Challenge studies that encourage moderate alcohol consumption for health and longevity
by Paul Fassa
(NaturalNews) Alcohol consumption’s health consequences have been a subject of epidemiological studies throughout the western world. The consensus from several studies is: Those who drink moderately have better health than those who drink heavily, and surprise, even better than those who don’t drink alcohol at all. It leaves one wondering how thorough these studies were.
It doesn’t have to be wine that’s consumed, they say. It could be any type of alcoholic beverage. But it appears that all the tests don’t agree with what’s moderate. Some say one or two drinks per week, and others say three to four drinks a day. Maybe it depends on who drinks what.
While it’s true that using alcohol moderately to relax may help protect one from a health debilitating stress overload, that seems to fall short for the finding that moderate drinking is healthier than no alcohol at all. Does this include those of us who eat right, exercise, and meditate?
One area of suspicion is just what are the teetotalers eating and what is their level of physical activity? That seems to be a non-factor with these studies. There are several individuals from “primitive” cultures, who live healthy lives to 100 years of age, and yogis, who continue to practice Hatha Yoga at or near that age.
Most of them don’t drink alcohol at all, and they’ve lived relatively healthy long lives. So we don’t really know the lifestyles of those in the studies who say they don’t drink alcohol at all. That could flip these studies over.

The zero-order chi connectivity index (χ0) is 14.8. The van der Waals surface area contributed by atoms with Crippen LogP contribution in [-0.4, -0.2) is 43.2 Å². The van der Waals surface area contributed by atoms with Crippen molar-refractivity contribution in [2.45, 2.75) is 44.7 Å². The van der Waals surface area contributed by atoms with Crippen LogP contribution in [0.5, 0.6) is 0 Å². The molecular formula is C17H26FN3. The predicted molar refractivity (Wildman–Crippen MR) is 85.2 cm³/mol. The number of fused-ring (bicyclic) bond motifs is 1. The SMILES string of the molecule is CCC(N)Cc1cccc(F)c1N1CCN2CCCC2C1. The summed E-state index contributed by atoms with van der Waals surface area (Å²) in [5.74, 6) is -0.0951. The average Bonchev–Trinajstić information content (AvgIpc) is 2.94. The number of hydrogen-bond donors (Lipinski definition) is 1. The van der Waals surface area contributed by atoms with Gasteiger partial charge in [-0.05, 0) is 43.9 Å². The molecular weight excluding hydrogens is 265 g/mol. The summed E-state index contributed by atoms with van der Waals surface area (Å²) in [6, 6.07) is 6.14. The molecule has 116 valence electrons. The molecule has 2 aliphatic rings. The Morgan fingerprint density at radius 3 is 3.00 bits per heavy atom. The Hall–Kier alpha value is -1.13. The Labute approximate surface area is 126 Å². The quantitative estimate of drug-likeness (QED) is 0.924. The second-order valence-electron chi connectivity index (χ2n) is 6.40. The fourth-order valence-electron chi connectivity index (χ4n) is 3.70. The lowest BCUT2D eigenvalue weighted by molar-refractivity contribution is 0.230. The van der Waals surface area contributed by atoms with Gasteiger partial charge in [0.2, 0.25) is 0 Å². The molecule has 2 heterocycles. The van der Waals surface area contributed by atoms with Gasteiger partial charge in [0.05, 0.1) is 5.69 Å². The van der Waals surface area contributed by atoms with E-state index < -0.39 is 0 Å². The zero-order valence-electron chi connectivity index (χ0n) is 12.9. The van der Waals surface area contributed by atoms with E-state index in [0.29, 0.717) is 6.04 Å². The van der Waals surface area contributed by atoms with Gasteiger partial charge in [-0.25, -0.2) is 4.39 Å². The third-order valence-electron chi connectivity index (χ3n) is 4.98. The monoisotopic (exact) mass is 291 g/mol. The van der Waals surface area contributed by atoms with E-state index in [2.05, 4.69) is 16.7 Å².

As we know, mainstream medicine doesn’t consider shunning processed foods and meats in its factoring for good health and longevity. So how many teetotalers were consuming whole organic foods? And how many were vegetarians? This writer’s hunch is very few were observing healthy diets or lifestyles.
An unusual health tip from an unusual person
As a matter of fact, meat eaters have been encouraged to drink moderately in order to keep the meat from putrefying in the gastrointestinal (GI) tract. Carnivorous animals have much shorter GI tracts than humans. That’s not just because they’re smaller. Some carnivorous animals are larger than humans.
The shorter GI tracts make it easier to digest the flesh they eat. Humans have a harder time completely digesting meat. And consumed meat can putrefy in the lengthy human GI tract. This releases all sorts of pathogens and toxins, creating mucus like slime. Ayurvedic medicine calls this GI tract mucus-like-slime ama, the root of bad health.
Using alcohol to keep meat from putrefying in the GI tract was suggested by the father of veganism in America, Professor Arnold Ehret, who died in Los Angeles in 1922 from a freak accident at age 56.
Ehret’s seminal opus, The Mucusless Diet Healing System, was the inspiration for many who followed his teachings in California and elsewhere. His writings were even re-written by other health advocates during the 20th Century. Ehret had cured himself from a variety of ailments as a young person in Germany through fasting and a diet of vegetables, fruit, and fresh nuts.
Though Ehret eschewed eating meat of any type, when he expressed his disdain for coffee and alcoholic beverages, he did say anyone who insists on eating meat should drink some alcohol to curb the meat’s potential internal putrefaction.
So probably most of the teetotalers in those alcohol consumption studies were meat and junk food consumers as were the moderate and heavy drinkers. But the moderate drinkers had alcohol to help digest their meat enough to minimize toxicity somewhat.
Alcohol isn’t necessary with healthy lifestyles.